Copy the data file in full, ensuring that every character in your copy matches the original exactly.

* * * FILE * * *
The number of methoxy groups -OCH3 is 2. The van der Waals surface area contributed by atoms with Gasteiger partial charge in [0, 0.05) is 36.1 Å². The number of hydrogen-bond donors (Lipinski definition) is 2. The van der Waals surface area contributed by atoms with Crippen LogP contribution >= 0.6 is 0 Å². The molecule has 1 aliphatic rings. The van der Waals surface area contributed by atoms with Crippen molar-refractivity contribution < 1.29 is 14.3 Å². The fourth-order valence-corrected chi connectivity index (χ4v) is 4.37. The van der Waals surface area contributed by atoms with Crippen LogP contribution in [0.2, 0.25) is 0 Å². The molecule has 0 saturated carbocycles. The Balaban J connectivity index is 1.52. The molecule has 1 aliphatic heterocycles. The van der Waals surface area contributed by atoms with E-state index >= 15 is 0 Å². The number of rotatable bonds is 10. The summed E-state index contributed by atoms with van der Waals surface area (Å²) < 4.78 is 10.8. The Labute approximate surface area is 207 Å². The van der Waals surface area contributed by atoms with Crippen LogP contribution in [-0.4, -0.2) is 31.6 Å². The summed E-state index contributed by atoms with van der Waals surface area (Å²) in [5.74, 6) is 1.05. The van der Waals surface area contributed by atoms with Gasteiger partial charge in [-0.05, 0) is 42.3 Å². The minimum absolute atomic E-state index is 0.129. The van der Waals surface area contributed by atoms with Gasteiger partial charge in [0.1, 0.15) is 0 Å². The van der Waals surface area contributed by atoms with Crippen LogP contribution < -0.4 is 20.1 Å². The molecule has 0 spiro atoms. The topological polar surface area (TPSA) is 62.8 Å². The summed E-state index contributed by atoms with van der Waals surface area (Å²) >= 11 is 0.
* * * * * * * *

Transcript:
The number of methoxy groups -OCH3 is 2. The van der Waals surface area contributed by atoms with Gasteiger partial charge in [0, 0.05) is 36.1 Å². The number of hydrogen-bond donors (Lipinski definition) is 2. The van der Waals surface area contributed by atoms with Crippen LogP contribution >= 0.6 is 0 Å². The molecule has 1 aliphatic rings. The van der Waals surface area contributed by atoms with Crippen molar-refractivity contribution < 1.29 is 14.3 Å². The fourth-order valence-corrected chi connectivity index (χ4v) is 4.37. The van der Waals surface area contributed by atoms with Crippen LogP contribution in [0.2, 0.25) is 0 Å². The molecule has 0 saturated carbocycles. The Balaban J connectivity index is 1.52. The molecule has 1 aliphatic heterocycles. The van der Waals surface area contributed by atoms with E-state index >= 15 is 0 Å². The number of rotatable bonds is 10. The summed E-state index contributed by atoms with van der Waals surface area (Å²) < 4.78 is 10.8. The Labute approximate surface area is 207 Å². The van der Waals surface area contributed by atoms with Crippen LogP contribution in [-0.4, -0.2) is 31.6 Å². The summed E-state index contributed by atoms with van der Waals surface area (Å²) in [5.74, 6) is 1.05. The van der Waals surface area contributed by atoms with Gasteiger partial charge in [-0.05, 0) is 42.3 Å². The minimum absolute atomic E-state index is 0.129. The van der Waals surface area contributed by atoms with Gasteiger partial charge in [0.1, 0.15) is 0 Å². The van der Waals surface area contributed by atoms with Crippen LogP contribution < -0.4 is 20.1 Å². The molecule has 0 spiro atoms. The topological polar surface area (TPSA) is 62.8 Å². The summed E-state index contributed by atoms with van der Waals surface area (Å²) >= 11 is 0.